CD: Crunch Pod 36 [2005]
Ltd x 1000

O.peration I.raqi L.iberation
Cleared Channel (Corporate Control Mix)
Global Power Elite
Number 6
Reaction (Orange Alert Mix by S3V3R)
Chemical Skies
Liturgy Of The Free
The Prisoner
Liturgy Of The Free (Burn Mix by Phil Mohr)
Fiebre En La Pasarela (Epidemia vs. C/A/T)

Following the "Worldwide Totalitarian Control" EP [read review here] and years of compilation and limited EP releases, c/a/t releases his debut album through Crunch Pod Media. Ben Arp, the man behind c/a/t, based the album on the concept of control and manipulation portrayed by the cult 1960's TV show The Prisoner, taking the idea a step further to produce an album that is overtly socio-political and using it as a vehicle to comment on America's involvement in the Iraqi war.

Focussed on sharp digital beats, "The Prisoner" makes extensive use of speeches and interviews on war commentary and from the original 1960's TV show itself. The intention is no doubt to draw similarities between the two and build conspiracy theories of various types. Take 'Chemical Skies' for example, which stomps along with hard industrial beats and a disembodied choral backing claiming that the US military are conducting weather altering experiments on American soil. Right from the very start, "The Prisoner" sets the political stage with an extract from a George W Bush speech on the Iraq War, swiftly following it up with explosions, indistinguishable female vocals and pounding beats with more sampled news reports.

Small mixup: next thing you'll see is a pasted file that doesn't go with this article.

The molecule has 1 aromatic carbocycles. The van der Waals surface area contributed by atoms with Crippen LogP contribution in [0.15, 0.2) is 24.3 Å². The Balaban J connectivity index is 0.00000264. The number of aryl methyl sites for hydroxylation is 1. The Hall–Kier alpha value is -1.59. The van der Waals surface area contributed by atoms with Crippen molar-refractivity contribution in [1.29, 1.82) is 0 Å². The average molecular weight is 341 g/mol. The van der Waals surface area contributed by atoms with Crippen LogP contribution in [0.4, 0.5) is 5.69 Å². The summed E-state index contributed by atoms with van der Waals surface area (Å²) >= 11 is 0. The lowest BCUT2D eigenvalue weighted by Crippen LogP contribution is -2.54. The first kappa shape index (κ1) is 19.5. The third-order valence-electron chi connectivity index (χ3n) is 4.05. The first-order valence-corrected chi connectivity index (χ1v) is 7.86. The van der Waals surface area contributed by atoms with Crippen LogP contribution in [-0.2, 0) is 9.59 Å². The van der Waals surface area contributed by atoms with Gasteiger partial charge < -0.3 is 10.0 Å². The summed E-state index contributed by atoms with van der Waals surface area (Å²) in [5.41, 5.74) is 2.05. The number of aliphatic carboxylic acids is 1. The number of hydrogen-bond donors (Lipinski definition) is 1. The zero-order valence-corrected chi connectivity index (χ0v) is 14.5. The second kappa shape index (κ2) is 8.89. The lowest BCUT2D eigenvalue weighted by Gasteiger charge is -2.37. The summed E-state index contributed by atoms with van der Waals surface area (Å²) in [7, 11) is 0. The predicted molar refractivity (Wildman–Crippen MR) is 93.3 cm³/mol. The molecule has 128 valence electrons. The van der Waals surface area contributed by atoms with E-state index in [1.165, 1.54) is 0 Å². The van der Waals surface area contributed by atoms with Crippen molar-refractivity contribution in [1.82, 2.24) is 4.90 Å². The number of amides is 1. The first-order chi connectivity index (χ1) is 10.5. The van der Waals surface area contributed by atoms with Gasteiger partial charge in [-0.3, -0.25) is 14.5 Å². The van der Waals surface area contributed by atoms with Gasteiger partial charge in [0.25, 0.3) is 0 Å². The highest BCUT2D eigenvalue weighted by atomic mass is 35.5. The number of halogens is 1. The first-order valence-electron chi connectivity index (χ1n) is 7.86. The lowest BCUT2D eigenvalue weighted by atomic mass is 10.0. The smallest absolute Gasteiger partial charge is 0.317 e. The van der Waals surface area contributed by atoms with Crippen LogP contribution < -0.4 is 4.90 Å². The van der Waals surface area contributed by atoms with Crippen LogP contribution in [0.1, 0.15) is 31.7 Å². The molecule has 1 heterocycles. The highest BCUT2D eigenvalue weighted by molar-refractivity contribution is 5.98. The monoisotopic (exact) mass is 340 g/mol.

The formula continues throughout the album but where it works particularly well - 'Unmutual', 'Number 6' and 'The Prisoner' for example - is where the original TV show is sampled, putting the political aspects into a different context. Particularly powerful are 'Cleared Channel (Corporate Control Mix)' and 'Reaction (Orange Alert Mix by S3V3R)' with their relentless industrial throb and commentary on key political players in the US and US security measures respectively. 'Unmutual' is less aggressive, dancefloor orientated and more industrial trance in nature.

As added bonuses, the album also includes a 'Burn remix' of 'Liturgy of the Free' by Phil Mohr and a collaboration with Epidemia called 'Fiebre en la Pasarela'. Mohr's remix of 'Liturgy of the Free' takes the original dark, rhythmic, sample laden track and gives it a harder, faster, merciless but more positive edge. 'Fiebre en la Pasarela' is a huge grinding mechanical monster of a track that relentlessly marches through a metallic wasteland.

While the political comments are both valid and relevant, their heavy use does tend to distract from the musical content of the album. This might be intentional, particularly if the statement is the important point. Arp's work is however in a state of flux, "The Prisoner" being his first album as c/a/t and his sound is still in the process of being refined, so expect a progression in his future releases. Aside from the blatant political message, "The Prisoner" places c/a/t in a strong position from which he has room to develop and solidify his place on the power / rhythmic noise scene.


[C/A/T] / [Crunch Pod]

Direct Link: http://www.auralpressure.com/review/c/cat_the_prisoner.html

Other Reviews:

C/A/T: [The Rogue Pair]
C/A/T: [Worldwide Totalitarian Control]

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